Former Senator William Proxmire of Wisconsin used to select what he deemed to be the biggest waste of money regarding a project in Congress, and he would then point it out and it would headline the six o’clock news. Let me take this opportunity to borrow his stage for a moment. The headline in a local newspaper last month stated, and I quote “AIDS Diagnosis Changes Victims’ Behavior, Study Says.” Did we really need a study to determine that? What would you think, your gut reaction; someone hears they have AIDS, do you think it changes their behavior or not? Did we need a government study? This study, which was done in Atlanta, and was done by the Centers for Disease Control and prevention involved 180 people in Alabama, New Jersey, and Tennessee. Ninety percent of those interviewed over two years, 1997 and 1998, indicated that after they learned they were HIV positive, they changed their sexual behavior. A large majority indicated that they used condoms more frequently and/or had sex less frequently. Is there a surprise here? Let me see now, a person learns he is HIV positive, does he become more sexually responsible or less so? We do hear horror stories of people who learn they are infected and then go out and attempt to infect others, but that is always pointed out as the exception to the rule. The rule, of course, is the logical one: the person learns he is HIV positive; the last thing in the world he wants is to give it to somebody else, so he becomes more sexually protective.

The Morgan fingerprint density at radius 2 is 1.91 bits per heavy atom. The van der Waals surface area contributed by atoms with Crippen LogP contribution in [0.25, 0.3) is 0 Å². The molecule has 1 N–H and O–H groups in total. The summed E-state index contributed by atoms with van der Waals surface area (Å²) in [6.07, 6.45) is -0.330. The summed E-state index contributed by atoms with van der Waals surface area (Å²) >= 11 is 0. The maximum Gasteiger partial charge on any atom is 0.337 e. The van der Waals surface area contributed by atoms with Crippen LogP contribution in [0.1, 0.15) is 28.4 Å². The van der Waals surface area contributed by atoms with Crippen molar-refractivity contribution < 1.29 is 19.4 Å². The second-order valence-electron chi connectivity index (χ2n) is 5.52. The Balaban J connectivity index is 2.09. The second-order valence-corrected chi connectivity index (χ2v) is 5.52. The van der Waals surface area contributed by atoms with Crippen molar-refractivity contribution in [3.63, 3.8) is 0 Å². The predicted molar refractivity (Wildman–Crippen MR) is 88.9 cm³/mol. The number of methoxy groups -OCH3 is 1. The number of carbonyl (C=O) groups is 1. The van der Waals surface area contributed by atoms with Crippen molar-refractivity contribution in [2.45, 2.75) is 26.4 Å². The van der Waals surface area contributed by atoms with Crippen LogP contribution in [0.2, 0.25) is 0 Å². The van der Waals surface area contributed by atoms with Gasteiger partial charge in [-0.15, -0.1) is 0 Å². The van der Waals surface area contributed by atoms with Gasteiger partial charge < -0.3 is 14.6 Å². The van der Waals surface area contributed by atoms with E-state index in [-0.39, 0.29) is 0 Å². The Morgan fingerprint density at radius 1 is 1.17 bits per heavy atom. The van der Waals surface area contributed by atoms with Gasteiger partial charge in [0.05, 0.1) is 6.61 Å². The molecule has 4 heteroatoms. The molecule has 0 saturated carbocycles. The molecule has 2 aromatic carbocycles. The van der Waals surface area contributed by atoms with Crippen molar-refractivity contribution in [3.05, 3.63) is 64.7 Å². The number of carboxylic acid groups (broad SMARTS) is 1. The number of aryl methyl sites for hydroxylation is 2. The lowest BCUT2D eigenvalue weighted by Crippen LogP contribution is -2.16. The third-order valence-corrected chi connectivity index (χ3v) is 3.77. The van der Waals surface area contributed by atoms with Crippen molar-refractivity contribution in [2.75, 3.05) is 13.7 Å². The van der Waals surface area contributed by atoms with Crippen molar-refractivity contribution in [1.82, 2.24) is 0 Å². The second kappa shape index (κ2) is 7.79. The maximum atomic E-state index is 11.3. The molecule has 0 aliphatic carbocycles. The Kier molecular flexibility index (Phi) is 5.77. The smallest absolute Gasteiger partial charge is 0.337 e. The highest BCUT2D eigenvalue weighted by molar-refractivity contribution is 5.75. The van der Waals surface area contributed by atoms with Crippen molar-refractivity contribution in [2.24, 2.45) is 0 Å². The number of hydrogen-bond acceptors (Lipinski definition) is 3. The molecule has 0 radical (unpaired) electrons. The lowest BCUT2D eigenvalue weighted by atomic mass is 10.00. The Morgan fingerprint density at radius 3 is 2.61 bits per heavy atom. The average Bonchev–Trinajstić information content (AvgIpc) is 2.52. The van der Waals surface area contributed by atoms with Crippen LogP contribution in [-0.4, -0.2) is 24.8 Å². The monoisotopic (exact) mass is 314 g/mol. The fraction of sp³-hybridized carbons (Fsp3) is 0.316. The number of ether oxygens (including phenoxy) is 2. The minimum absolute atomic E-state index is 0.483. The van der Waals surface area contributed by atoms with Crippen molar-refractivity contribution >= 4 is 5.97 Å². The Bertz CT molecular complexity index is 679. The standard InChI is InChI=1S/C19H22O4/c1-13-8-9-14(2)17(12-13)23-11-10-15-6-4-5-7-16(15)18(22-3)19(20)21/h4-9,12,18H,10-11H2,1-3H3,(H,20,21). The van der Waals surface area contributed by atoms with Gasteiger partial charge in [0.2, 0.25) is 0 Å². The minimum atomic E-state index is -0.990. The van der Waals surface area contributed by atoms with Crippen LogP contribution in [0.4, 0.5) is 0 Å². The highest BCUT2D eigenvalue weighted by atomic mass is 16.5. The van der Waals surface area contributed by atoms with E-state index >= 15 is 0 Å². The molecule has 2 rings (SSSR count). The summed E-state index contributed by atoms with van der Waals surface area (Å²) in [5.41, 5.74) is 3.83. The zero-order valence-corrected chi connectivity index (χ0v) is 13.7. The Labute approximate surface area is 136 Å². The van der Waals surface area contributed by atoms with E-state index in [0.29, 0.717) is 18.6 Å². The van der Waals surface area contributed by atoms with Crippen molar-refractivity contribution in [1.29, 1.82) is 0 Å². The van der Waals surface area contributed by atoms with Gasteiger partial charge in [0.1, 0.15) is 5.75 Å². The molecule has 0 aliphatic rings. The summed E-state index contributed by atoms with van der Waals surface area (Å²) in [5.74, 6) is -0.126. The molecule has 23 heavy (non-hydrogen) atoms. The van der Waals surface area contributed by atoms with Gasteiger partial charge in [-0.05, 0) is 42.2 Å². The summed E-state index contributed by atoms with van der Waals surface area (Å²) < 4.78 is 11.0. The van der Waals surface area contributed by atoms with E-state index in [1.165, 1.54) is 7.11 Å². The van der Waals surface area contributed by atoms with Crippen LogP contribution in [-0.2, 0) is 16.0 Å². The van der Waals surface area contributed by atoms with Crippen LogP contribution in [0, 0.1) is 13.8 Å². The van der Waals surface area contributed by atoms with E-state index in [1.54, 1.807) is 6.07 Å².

In order to tie a ribbon on this study, Patricia Sweney, a CDC epidemiologist concluded, “We generally found that once people that are infected know their status, they do adopt safer behaviors. It has tremendous public health implications.” So, in other words, it took two years to interview 180 people and from these interviews, they learned that when you are diagnosed with HIV, you become more sexually responsible.
Former Senator Proxmire used to find out what these studies cost so he could point to the incredible waste. I have been unable to determine the cost of this study, and perhaps it is just as well. It might be depressing to learn how much money could have been spent towards HIV research or cancer research or heart research or something more productive than confirming an obvious truism. To me this is the equivalent of studying whether or not two plus two equals four and making a pronouncement when one finds that it does. What a waste of money.